One child calls, “Mom!” and about ten women swing around.
Not a good thing to have in our books, though. It’s really distracting when I’m reading a book and wonder who the character is because there’s a Sam and a Sid. And sometimes the author doesn’t give little helpful hints to help me know which character he’s referring to (“Sam the accountant. Sid, who works at the barbershop.) I try not to have names starting with the same letter in my books.
I also try to find appropriate names for my characters. Right or wrong, there’s definitely baggage that comes along with certain names. If I were going to write a beauty queen, I probably wouldn’t choose the name ‘Gertrude’ unless I was trying to be funny. I wouldn’t name my intellectual Biff…again, unless I was trying to make a point. It would be too much work to try to undo the readers’ quick leap to stereotype.
Every book I seem to change a character name at least once. After eight chapters, they may not be the same person I thought they were in chapter two. By chapter eighteen, they might have changed again.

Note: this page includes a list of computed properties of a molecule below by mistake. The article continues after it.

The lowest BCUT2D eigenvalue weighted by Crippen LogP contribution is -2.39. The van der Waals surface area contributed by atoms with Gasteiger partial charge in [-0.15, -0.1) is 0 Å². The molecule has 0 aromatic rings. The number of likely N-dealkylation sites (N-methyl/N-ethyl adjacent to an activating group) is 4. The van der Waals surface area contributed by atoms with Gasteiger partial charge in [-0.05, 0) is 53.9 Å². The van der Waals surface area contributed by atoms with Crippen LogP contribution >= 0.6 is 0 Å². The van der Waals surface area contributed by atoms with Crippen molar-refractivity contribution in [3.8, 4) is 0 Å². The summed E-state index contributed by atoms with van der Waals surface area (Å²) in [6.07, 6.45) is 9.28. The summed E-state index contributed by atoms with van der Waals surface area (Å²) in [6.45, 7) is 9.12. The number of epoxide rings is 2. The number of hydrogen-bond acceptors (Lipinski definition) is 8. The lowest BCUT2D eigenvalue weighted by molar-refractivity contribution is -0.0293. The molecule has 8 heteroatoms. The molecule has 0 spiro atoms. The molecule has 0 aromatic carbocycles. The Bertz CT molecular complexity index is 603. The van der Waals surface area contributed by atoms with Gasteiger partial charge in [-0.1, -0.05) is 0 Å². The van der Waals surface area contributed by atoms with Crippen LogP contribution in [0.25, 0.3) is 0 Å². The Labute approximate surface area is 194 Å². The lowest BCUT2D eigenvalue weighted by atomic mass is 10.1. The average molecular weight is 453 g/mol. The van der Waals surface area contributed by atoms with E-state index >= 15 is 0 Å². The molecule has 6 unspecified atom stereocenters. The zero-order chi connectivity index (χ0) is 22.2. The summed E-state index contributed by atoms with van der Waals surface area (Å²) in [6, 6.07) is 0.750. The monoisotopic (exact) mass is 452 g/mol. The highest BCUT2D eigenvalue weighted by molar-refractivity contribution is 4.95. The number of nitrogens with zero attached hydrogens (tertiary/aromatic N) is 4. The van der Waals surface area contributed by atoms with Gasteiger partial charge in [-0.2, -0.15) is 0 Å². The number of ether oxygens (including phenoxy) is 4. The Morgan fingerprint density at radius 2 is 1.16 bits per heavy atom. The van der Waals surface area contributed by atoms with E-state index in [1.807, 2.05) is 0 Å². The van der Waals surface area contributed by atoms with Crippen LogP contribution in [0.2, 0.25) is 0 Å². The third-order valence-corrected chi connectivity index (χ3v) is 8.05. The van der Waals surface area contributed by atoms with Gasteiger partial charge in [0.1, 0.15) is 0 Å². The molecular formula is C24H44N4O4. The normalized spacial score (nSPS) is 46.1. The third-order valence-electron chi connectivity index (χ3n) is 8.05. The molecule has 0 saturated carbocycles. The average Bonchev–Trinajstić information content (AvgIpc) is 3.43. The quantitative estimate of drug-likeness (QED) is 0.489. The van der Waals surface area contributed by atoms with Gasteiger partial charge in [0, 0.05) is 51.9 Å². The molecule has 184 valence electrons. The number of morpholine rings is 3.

The last book I submitted needed a character name change in the 11th hour—the name was already taken by a real person…an actual author at another publishing house.
I’ve had fun playing around with names with my Myrtle Clover series. Some characters’ names have literary or historical references.
Name generators are also useful. The one I usually use is Seventh Sanctum.
Some names just fit particular characters beautifully. My favorite is Voldemort. Have you got any favorite character names? How does your character naming process work?